I believe we generally find out most of our failings when we have the greatest access to God. Job never had such a discovery of God as he had at this time. God spoke to him in the whirlwind, and then Job said, „I am vile.” It is not so much when we are desponding, or unbelieving, that we learn our vileness; we do find out something of it then, but not all. It is when by God’s grace we are helped to climb the mount, when we come near to God, and when God reveals himself to us, that we feel that we are not pure in his sight. We get some gleams of his high majesty; we see the brightness of his skirts, „dark—with insufferable light;” and after having been dazzled by the sight, there comes a fall: as if, smitten by the fiery light of the sun, the eagle should fall from his lofty heights, even to the ground. So with the believer. He soars up to God, and on a sudden down he comes. „Behold,” he says, „I am vile. I had never known this if I had not seen God. Behold, I have seen him; and now I discover how vile I am.” Nothing shows blackness like exposure to light. If I would see the blackness of my own character, I must put it side by side with spotless purity; and when the Lord is pleased to give us some special vision of himself, some sweet intercourse with his own blessed person, then it is that the soul learns, as it never knew before, with an agony perhaps which it never felt, even when at first convinced of sin, „Behold, I am vile.” God is pleased to do this. Lest we should be „exalted above measure, by the abundance of the revelation,” he sends us this „thorn in the flesh,” to let us see ourselves after we have seen him.

Spurgeon lays out some necessary duties  on account of the continual filthiness of our heart:

1) In the first place, if your hearts be still vile, and there be still an evil nature in you, how wrong it is to suppose that all your work is done. There is one thing concerning which I have much reason to complain of some of you. Before your baptism you were extremely earnest; you were always attending the means of grace, and I always saw you here; but there are some, some even now in this place, who, as soon as they had crossed that rubicon, began from that moment to decrease in zeal, thinking that the work was over. I tell you solemnly, that I know there are some of you who were prayerful, careful, devout, living close and near to your God, until you joined the church; but from that time forth, you have gradually declined. Now, it really appears to me a matter of doubt whether such persons are Christians. I tell you I have very grave doubts of the sincerity of some of you. If I see a man less earnest after baptism, I think he had no right to be baptized; for if he had had a proper sense of the value of that ordinance, and had been rightly dedicated to God, he would not have turned back to the ways of the world.

Oh! if, when you were converted, your old nature were cut up, there would be no need of watchfulness now. If all your lusts were entirely gone, and all the strength of corruption dead within you, there would be no need of perseverance; but it is just because ye have evil hearts, that I bid you be just as earnest as ever you were, to stir up the gift of God which is in you, and look as well to yourselves as ever you did. Fancy not the battle is over, man; it is but the first trump, summoning to the warfare.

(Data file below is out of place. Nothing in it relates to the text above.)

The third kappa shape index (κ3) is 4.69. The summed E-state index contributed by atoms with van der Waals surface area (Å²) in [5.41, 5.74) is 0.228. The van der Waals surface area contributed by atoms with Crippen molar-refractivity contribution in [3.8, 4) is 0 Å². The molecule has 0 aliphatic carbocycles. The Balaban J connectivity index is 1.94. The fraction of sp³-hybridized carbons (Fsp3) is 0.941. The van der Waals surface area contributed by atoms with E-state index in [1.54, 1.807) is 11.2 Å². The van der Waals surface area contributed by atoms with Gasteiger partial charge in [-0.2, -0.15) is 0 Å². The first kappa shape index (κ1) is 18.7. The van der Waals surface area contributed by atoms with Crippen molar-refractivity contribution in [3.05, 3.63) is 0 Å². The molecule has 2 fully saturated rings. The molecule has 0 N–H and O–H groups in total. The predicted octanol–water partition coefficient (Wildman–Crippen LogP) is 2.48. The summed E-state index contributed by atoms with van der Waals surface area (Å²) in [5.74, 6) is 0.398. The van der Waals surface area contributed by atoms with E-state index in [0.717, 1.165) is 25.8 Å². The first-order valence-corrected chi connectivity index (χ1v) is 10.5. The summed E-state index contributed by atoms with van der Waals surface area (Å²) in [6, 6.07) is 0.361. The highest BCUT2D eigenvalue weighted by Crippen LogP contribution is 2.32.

2) Again, if your evil nature is still within you, how watchful you ought to be! The devil never sleeps; your evil nature never sleeps; you ought never to sleep. „What I say unto you, I say unto all, Watch.” These are Jesus Christ’s words, and there is nothing needs repetition half so much as that word „watch.”

You have corruption in your heart: watch for the first spark, lest it set your soul on fire. „Let us not sleep as do others.” You might sleep over the crater of a volcano, if you liked; you might sleep with your head before the cannon’s mouth; you might, if you pleased, sleep in the midst of an earthquake, or in a pest-house; but I beseech you, do not sleep while you have evil hearts. Watch your hearts; you may think they are very good, but they will be your ruin if grace prevent not. Watch daily; watch perpetually; guard yourselves, lest you sin.

3) Above all, my dear brethren, if our hearts be, indeed, still full of vileness, how necessary it is that we shouldstill exhibit faith in God. If I must trust my God when I first set out, because of the difficulties in the way, if those difficulties be not diminished, I ought to trust God just as much as I did before. Oh! beloved, yield your hearts to God. Do not become self-sufficient. Self-sufficiency is Satan’s net, wherein he catcheth men, like poor silly fish, and doth destroy them. Be not self-sufficient. Think yourselves nothing, for ye are nothing, and live by God’s help. The way to grow strong in Christ is to become weak in yourself. God poureth no power into man’s heart till man’s power is all poured out. Live, then, daily, a life of dependence on the grace of God.

…if God loves his people, while they are yet vile, dost thou think thy vileness will prevent his loving thee? Nay, vile sinner, come to Jesus! vilest of the vile! Believe on Jesus, thou off-cast of the world’s society, thou who art the dung and dross of the streets, I bid thee come to Christ. Christ bids thee believe on him.